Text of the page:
February 11, 2011 / Mediation, Uncategorized
In 1991, the Academy Award for Best Picture went to the disturbing psycho thriller, The …
June 16, 2011
This is from A.G. Harmon’s “Bread and Circuses,” posted at Good Letters, the blog of Image:
Just as democracy requires care—the hard work of civic participation, and an often discomforting engagement with communal undertakings—lest the very thing that is so great about it, autonomy, degenerate into self-absorption, so does the mind require some type of resistance, lest those entertainments that enthrall us with their sparkling changefulness turn one means of knowing truth and beauty into a caricature of itself.
For it is a truism that modern life is largely visual; even the most important aspects of our culture are assessed upon their “telegenicity” and “punch.” The path can even be traced. According to Berger, the average shot length of American movies stood at 27.9 seconds in 1953. In 2007, it was 2.5 seconds.
Not only do we require novelty—something bigger and more engaging than the last thing that popped out of the box—but the speed at which these changes must occur is ramping up like a coke addict’s frenzy for a higher high.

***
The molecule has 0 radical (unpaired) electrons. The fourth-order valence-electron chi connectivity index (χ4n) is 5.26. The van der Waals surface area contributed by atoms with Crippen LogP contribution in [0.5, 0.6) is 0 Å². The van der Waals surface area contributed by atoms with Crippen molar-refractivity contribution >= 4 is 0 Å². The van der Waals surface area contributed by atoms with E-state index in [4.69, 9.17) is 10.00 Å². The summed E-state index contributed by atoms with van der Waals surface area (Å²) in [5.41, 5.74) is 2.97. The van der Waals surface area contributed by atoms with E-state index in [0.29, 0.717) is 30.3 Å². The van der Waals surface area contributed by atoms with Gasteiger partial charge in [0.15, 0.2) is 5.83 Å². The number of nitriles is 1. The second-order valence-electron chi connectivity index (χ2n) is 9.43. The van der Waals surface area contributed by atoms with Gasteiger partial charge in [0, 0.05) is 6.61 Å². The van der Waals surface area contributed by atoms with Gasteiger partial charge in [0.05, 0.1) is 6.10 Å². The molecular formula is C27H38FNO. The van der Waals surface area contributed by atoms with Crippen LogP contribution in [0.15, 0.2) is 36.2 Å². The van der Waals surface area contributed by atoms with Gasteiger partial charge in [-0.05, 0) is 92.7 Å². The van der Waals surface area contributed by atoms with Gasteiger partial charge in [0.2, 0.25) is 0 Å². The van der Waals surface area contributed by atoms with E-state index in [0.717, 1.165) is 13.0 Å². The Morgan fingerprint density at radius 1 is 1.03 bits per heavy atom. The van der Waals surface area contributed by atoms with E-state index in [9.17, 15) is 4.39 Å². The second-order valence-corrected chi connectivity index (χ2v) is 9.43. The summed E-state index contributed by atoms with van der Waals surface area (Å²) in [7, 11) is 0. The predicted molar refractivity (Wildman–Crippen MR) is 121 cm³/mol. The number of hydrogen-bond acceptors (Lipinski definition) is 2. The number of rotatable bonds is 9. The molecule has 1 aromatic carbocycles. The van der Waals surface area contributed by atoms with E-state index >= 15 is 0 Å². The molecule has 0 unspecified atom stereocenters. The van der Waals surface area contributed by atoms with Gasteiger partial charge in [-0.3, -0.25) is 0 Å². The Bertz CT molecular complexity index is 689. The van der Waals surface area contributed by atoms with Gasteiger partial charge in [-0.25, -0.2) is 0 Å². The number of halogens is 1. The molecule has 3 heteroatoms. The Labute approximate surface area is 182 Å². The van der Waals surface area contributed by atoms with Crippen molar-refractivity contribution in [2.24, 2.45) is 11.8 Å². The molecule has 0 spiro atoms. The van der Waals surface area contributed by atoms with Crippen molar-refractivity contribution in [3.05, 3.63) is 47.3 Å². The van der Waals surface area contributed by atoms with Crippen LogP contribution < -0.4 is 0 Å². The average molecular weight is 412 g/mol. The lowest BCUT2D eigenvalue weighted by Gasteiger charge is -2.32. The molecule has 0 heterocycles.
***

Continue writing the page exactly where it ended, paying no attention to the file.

If to exercise the body we must accept discomfort, pushing beyond pain, to exercise the mind requires a related effort, an involvement that rejects the passive, formaldehyde bath of strobing visuals. A human is more than his eyes—certainly more than his ocular reflexes—and to be human means breaking free of this dangerous trap.
Odysseus had to sail past the lotus eaters, restful and delicious as their land was, lest he be dragged down to an everlasting sleep. It seems modern man’s plight is avoiding that which bedazzles as much as that which sedates.
Still, either way, the alternative is an incapacitating torpor—a heedless stasis—a deadly lie that wears the mask of peace.
Jeffrey Overstreet watches far too many movies, writes film reviews and two weekly columns for ChristianityTodayMovies.com, maintains the Web site LookingCloser.org, contributes to Paste Magazine, and is at work on a series of novels. He works at Seattle Pacific University.